Build richer personas with psychographics

Create a more complete view of your ideal customer using psychographics.

By understanding how what you offer fits into your customers’ lives you’ll create effective messaging and more tailored products and services. Your customers will believe that what you do you do for them.

Image of a person with no clear face - get to know your customers better with psychographics

Demographics describe who your customers are. They can be dry, too prescriptive, lead to stereotyping, and be more of a hindrance than a help. But I’ve talked about that already!

If you really want to understand your customers you need to use psychographics. It’s these that will tell you why your customers buy.

Demographics may highlight the type of challenges your customers face, such as health issues that may come with increasing age or stretched household budgets for those with young children and low incomes. They don’t tell you what drives your customers to take action. 


You’re most likely using psychographics already when you talk about your ideal customer or niche. 

Anything that describes their personality, opinions, attitudes, interests, beliefs, values and lifestyles is psychographics. They’ll give you the details of what makes your customers’ hearts sing and what turns them off, any pain points that they face in their lives, the doubts and niggles they have about the products or services you provide and how you can help your customers in a way that they will find valuable.

You’ll use psychographics to fine tune the products and services you offer and your customer journey to maximise the value you give to your niche. Doing that will make your customers feel that you’re a match made in heaven and are more likely to want to buy from you again and again.

Create brand evangelists!

Don’t forget your brand in all of this. It’s important that your brand fits into your customers’ lives too.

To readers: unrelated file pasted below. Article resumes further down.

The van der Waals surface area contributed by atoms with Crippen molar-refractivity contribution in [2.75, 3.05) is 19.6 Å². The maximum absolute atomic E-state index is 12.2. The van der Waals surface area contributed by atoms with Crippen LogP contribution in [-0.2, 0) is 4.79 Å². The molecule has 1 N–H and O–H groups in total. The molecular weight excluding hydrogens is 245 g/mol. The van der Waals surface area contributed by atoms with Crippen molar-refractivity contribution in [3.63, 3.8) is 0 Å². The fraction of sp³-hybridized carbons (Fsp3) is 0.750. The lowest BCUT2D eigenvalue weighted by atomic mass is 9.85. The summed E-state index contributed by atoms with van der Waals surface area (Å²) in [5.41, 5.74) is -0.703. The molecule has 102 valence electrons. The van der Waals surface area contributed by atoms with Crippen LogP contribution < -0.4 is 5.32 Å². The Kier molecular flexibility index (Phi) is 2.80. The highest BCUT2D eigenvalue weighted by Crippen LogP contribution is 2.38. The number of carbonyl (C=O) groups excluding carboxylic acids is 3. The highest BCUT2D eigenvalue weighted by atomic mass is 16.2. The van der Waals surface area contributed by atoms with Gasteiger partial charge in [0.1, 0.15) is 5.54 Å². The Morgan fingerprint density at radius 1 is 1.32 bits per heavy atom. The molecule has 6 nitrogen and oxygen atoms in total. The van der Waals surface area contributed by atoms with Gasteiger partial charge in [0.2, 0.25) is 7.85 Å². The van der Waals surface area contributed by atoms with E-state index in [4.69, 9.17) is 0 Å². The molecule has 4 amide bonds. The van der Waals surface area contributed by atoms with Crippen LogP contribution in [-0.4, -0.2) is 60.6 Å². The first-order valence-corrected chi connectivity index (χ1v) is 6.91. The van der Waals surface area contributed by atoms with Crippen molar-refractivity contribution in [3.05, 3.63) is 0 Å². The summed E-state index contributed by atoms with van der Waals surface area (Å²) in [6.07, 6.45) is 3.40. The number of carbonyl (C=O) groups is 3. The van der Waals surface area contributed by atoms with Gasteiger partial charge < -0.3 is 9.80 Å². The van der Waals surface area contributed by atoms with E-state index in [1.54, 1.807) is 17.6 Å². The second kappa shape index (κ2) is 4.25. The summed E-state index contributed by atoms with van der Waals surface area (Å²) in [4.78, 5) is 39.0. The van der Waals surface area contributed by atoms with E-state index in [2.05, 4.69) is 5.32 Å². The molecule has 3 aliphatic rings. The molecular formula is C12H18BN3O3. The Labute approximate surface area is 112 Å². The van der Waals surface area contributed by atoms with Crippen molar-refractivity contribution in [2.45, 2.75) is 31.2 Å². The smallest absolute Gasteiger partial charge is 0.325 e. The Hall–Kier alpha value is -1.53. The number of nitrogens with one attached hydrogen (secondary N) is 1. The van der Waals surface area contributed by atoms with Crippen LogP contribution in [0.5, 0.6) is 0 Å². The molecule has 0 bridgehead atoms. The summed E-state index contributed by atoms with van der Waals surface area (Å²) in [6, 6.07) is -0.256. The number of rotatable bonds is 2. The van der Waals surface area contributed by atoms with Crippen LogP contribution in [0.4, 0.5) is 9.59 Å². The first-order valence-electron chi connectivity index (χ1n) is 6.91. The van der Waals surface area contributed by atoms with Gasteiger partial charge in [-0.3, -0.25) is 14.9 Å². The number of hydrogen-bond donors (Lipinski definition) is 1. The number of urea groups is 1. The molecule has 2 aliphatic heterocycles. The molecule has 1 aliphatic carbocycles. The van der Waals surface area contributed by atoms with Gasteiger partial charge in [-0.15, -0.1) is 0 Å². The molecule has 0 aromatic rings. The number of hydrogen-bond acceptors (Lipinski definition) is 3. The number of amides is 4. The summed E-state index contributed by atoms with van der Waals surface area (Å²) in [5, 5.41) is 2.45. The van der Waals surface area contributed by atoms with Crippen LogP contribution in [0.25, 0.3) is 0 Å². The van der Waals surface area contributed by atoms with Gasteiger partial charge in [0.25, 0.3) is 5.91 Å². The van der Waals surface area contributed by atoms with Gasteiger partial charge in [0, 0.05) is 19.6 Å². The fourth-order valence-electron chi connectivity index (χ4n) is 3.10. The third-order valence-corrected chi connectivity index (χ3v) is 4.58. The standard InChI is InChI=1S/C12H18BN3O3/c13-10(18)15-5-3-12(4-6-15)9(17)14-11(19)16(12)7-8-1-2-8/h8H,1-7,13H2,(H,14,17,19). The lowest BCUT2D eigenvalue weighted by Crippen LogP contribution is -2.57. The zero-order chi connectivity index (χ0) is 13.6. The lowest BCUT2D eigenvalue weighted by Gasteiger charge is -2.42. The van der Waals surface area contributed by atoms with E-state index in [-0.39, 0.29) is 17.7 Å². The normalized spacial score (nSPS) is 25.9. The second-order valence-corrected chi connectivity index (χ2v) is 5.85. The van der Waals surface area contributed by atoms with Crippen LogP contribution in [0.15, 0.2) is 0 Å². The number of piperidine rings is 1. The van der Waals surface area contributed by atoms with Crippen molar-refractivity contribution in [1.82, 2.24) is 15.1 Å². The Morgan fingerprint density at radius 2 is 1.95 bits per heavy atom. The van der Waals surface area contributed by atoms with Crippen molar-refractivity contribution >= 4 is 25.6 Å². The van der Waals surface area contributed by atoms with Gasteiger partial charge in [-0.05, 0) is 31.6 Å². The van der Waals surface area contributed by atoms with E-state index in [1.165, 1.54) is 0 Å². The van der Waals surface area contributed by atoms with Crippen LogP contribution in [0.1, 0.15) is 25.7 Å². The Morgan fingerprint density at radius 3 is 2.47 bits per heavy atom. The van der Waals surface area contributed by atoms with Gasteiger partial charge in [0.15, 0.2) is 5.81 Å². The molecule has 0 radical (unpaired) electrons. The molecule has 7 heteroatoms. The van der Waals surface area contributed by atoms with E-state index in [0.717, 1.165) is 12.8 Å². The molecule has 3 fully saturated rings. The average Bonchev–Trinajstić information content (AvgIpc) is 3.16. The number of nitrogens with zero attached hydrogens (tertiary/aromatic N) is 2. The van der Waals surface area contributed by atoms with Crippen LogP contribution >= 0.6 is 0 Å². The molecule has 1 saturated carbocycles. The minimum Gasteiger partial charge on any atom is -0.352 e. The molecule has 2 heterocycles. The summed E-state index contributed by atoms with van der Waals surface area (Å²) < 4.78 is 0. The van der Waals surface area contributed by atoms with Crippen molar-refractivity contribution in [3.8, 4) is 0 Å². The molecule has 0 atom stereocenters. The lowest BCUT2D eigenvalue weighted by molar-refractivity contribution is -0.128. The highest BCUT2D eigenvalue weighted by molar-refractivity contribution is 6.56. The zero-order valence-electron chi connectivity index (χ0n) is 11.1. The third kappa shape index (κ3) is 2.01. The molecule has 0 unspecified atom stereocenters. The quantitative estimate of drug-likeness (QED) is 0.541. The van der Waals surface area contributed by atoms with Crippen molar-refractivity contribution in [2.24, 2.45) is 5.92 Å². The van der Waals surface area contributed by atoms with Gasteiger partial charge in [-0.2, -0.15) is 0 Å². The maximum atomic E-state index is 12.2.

Use the pscychographic profiles of your most loyal customers, your tribe, and compare your brand values with their values. How do they match? What are they seeing in your brand that’s resonating with them and making them become your own personal cheer-leading squad? Hopefully what they see and what you set out to portray are the same – then encourage people to become loyal brand ambassadors for your company and put your brand values into everything you do. Nurture brand advocacy.

Got a bit of a mismatch between your brand values and what your customers are seeing? Ask yourself why. Are the customers, your loyal followers, the people you set out to attract? Are your brand values what you’re portraying? Are they still current? Do you need to revisit them? 

Image of a person with no clear face - get to know your customers better with psychographics
What you need to know about your customers

Think about your customers as people. A group of individuals, all with their own personalities, opinions, interests, activities, aspirations, challenges and so on. There are things that they have in common and it’s these you need to focus on. Get specific, avoid generalisations. For example, do they try to eat healthily or do they goal-set their macro and micro nutrients? Why do they do it?

The more you look at your customers’ psychographics, the more you’ll find relate to one another in some way. Patterns will begin to emerge. There’s every chance you’ll find some anomalies too, where there are inconsistencies that need exploring. You might find a group that you hadn’t realised were perfect for what you do.

Personality matters

Who are your customers as a person? What do they believe in? What are their morals? What motivates them? What is their outlook on life?

Opinions count

How do they feel about […]? How important is it to them?  How well do they understand it? Have they got some preconceived ideas about it?
The importance is likely to be influenced by their beliefs, particularly deep seated ones. It’s very hard to change a person’s opinion if it’s already fully formed.

What’s their attitude like? Generally and towards more specific things? 
Sometimes attitudes are formed before someone considers using or experiencing something.

Interests are more than interesting

What are they interested in? How interested are they in […]? How excited do they become from using or experiencing […]? What level of anticipation builds when they think about using or experiencing […]?